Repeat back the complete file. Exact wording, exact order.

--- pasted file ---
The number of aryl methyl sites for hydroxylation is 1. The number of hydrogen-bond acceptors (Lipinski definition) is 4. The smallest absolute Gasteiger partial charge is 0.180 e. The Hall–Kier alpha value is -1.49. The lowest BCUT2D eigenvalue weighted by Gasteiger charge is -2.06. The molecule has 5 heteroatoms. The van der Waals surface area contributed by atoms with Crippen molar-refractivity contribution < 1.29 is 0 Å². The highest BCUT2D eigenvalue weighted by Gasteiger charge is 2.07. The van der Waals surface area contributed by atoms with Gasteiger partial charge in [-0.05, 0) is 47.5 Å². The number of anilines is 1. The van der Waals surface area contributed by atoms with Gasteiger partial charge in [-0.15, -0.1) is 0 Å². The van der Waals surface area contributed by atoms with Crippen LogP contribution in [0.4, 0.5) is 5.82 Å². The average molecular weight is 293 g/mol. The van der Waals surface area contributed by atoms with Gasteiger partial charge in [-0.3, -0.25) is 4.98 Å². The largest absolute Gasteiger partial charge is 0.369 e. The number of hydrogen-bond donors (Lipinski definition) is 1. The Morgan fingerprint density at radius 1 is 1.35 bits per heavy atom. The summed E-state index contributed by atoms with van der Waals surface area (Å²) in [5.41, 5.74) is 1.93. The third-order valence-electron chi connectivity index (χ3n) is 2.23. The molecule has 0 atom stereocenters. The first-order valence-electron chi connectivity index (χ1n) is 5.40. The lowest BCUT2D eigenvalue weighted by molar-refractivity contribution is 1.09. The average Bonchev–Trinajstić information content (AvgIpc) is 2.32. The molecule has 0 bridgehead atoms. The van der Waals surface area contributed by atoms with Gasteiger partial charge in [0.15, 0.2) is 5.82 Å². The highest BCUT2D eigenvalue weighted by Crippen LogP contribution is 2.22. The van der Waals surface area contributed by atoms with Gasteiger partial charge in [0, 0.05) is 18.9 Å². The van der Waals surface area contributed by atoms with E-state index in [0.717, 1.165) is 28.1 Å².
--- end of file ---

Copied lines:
The number of aryl methyl sites for hydroxylation is 1. The number of hydrogen-bond acceptors (Lipinski definition) is 4. The smallest absolute Gasteiger partial charge is 0.180 e. The Hall–Kier alpha value is -1.49. The lowest BCUT2D eigenvalue weighted by Gasteiger charge is -2.06. The molecule has 5 heteroatoms. The van der Waals surface area contributed by atoms with Crippen molar-refractivity contribution < 1.29 is 0 Å². The highest BCUT2D eigenvalue weighted by Gasteiger charge is 2.07. The van der Waals surface area contributed by atoms with Gasteiger partial charge in [-0.05, 0) is 47.5 Å². The number of anilines is 1. The van der Waals surface area contributed by atoms with Gasteiger partial charge in [-0.15, -0.1) is 0 Å². The van der Waals surface area contributed by atoms with Crippen LogP contribution in [0.4, 0.5) is 5.82 Å². The average molecular weight is 293 g/mol. The van der Waals surface area contributed by atoms with Gasteiger partial charge in [-0.3, -0.25) is 4.98 Å². The largest absolute Gasteiger partial charge is 0.369 e. The number of hydrogen-bond donors (Lipinski definition) is 1. The Morgan fingerprint density at radius 1 is 1.35 bits per heavy atom. The summed E-state index contributed by atoms with van der Waals surface area (Å²) in [5.41, 5.74) is 1.93. The third-order valence-electron chi connectivity index (χ3n) is 2.23. The molecule has 0 atom stereocenters. The first-order valence-electron chi connectivity index (χ1n) is 5.40. The lowest BCUT2D eigenvalue weighted by molar-refractivity contribution is 1.09. The average Bonchev–Trinajstić information content (AvgIpc) is 2.32. The molecule has 0 bridgehead atoms. The van der Waals surface area contributed by atoms with Gasteiger partial charge in [0.15, 0.2) is 5.82 Å². The highest BCUT2D eigenvalue weighted by Crippen LogP contribution is 2.22. The van der Waals surface area contributed by atoms with Gasteiger partial charge in [0, 0.05) is 18.9 Å². The van der Waals surface area contributed by atoms with E-state index in [0.717, 1.165) is 28.1 Å².